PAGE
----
Government brings state pension reform forward to 2016

LONDON Tue Mar 19, 2013 2:04pm GMT

Britain's Prime Minister David Cameron (R) and Deputy Prime Minister Nick Clegg meet staff and children during a visit to a day nursery in London March 19, 2013. REUTERS/Jeremy Selwyn/Pool

Britain's Prime Minister David Cameron (R) and Deputy Prime Minister Nick Clegg meet staff and children during a visit to a day nursery in London March 19, 2013.

Credit: Reuters/Jeremy Selwyn/Pool

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LONDON (Reuters) - Up to 400,000 more Britons will qualify for a new higher flat-rate state pension, the government said on Tuesday after it announced it would introduce the reform a year earlier than expected.

The Conservative-led coalition said the simplified scheme providing a flat-rate payment of 144 pounds a week, would benefit low earners, the self-employed and women who have taken time out from work for childcare.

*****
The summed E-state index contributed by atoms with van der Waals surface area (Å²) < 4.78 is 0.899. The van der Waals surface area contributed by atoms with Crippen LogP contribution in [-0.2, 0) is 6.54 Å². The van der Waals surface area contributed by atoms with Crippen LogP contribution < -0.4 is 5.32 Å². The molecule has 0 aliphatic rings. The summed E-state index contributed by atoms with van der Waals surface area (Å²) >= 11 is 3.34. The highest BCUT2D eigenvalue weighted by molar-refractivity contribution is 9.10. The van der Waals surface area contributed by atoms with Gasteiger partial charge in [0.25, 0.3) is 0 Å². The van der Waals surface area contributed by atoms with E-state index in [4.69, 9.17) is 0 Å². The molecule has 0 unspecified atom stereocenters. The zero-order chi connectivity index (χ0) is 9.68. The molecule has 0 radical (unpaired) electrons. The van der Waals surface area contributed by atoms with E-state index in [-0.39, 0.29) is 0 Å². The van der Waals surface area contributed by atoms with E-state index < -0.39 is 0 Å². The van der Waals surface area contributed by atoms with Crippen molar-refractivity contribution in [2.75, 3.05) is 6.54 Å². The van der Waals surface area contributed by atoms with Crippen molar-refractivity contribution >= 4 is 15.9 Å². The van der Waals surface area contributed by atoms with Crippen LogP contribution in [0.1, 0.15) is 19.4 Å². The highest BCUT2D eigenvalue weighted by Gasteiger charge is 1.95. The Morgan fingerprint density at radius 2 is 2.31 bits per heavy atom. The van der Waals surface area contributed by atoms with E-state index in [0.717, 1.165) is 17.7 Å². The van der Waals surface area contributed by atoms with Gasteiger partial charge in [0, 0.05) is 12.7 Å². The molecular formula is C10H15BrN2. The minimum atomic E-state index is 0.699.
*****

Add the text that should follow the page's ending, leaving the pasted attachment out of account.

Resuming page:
The change - one of the biggest overhauls of Britain's pension system in decades - was expected to come into force in April 2017 but has been moved forward to April 2016, the government said.

The current system includes a basic pension, a second state pension and the ability to top up pension contributions with pension credits. This will all be merged into the universal flat-rate payment.

Critics of the new scheme say Britons would have to work five years longer to qualify for a full pension - 35 rather than the current 30 - and end up with less than they get today.

The government has sought ways to stem the soaring cost of its universal basic pension provision - which is projected to hit 8.1 percent of economic output by 2060.

It has already said the pensionable age will rise to 67 for both sexes by 2028, from 65 for men and 60 for woman.

In a bid to try to force more Britons to start saving for retirement, the government has also introduced an "auto-enrolment" scheme, under which employees will be automatically enrolled into their company pension scheme or a state scheme, while having the choice of opting out.

(Reporting by Sarah Mortimer; Editing by John Stonestreet)

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